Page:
According to the agreement found, Mauritania accepted EU fishing activities for a period of 24 months as part of the bilateral Fisheries Protocol, hence the shrimps and small pelagics fisheries which started in January 2013 can continue, whereas those EU vessels which had been fishing tuna and demersals since August 2012 during a transitional period will need to leave Mauritanian waters today. Furthermore, the EU and Mauritania agreed to continue the discussions for a renewed Fisheries Protocol so as to allow the full EU fleet to resume their activities soon.
The current Fisheries Partnership Agreement between the EU and Mauritania allows EU fishing vessels to operate in Mauritanian waters, in return for financial assistance by the EU to develop the Mauritanian fisheries sector. To renew and improve this protocol, the EU and Mauritania have held three rounds of negotiations since early May 2014. The latest round took place on 29-30 July in order to bridge the differences between both sides.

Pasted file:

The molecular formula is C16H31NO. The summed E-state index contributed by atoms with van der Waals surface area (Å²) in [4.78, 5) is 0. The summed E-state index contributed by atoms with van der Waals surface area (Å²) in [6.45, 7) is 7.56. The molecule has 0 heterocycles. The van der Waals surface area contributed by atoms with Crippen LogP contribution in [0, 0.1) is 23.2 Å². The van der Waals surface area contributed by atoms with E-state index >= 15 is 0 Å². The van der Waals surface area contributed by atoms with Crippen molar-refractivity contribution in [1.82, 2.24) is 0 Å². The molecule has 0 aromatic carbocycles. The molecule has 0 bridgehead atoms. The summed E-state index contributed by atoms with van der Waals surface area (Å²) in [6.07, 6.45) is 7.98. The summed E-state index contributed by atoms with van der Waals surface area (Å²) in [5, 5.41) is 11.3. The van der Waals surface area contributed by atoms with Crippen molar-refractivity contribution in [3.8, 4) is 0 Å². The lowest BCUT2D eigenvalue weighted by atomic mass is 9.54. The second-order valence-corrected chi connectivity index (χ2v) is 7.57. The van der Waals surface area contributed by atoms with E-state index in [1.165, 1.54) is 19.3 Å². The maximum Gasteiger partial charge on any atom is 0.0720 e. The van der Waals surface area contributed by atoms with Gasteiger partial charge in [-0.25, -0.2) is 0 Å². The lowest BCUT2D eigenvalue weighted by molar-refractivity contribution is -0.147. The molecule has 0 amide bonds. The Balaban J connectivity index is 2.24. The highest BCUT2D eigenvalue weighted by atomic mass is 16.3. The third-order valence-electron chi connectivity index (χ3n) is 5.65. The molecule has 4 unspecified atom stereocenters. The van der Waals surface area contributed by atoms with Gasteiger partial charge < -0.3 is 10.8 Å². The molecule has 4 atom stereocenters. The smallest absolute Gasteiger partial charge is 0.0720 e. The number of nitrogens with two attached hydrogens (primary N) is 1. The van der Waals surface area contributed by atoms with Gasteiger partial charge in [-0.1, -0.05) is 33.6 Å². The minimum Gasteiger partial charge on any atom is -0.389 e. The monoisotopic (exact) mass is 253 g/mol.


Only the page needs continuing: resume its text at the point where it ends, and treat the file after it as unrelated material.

Ahead of this week's talks, the EU and Mauritania had developed diverging interpretations on the expiration date of the current Protocol. Whereas the text of the Protocol clearly indicates that it expires on 15 December this year, Mauritania considered that the EU fleet has to leave Mauritanian waters from 1st August. According to the compromise found, all EU fleets would be given the opportunity to fish during 24 months starting from the first period of authorisation granted to the corresponding fleet segment: 2012 for demersal (black hake and other demersals) and tuna fleets (purse seiners, longliners and pole-and-line) and 2013 for shrimp and small pelagic fleets. As a consequence, demersal and tuna fleets will have to stop fishing from the 1st August 2014 while shrimps and small pelagic fleets will be given the opportunity to continue fishing until 15 December 2014.
The EU and Mauritania also agreed to meet in Brussels for a 4th round of negotiations for the updated Fisheries Protocol, which should be negotiated on the basis of the principles established in the reformed EU Common Fishery Policy: sustainability of fish stocks, better value for money in terms of access to Mauritanian waters, improved transparency and non-discrimination amongst the EU and other third countries' fleets.
For more information on the EU-Mauritania Fisheries Partnership Agreement: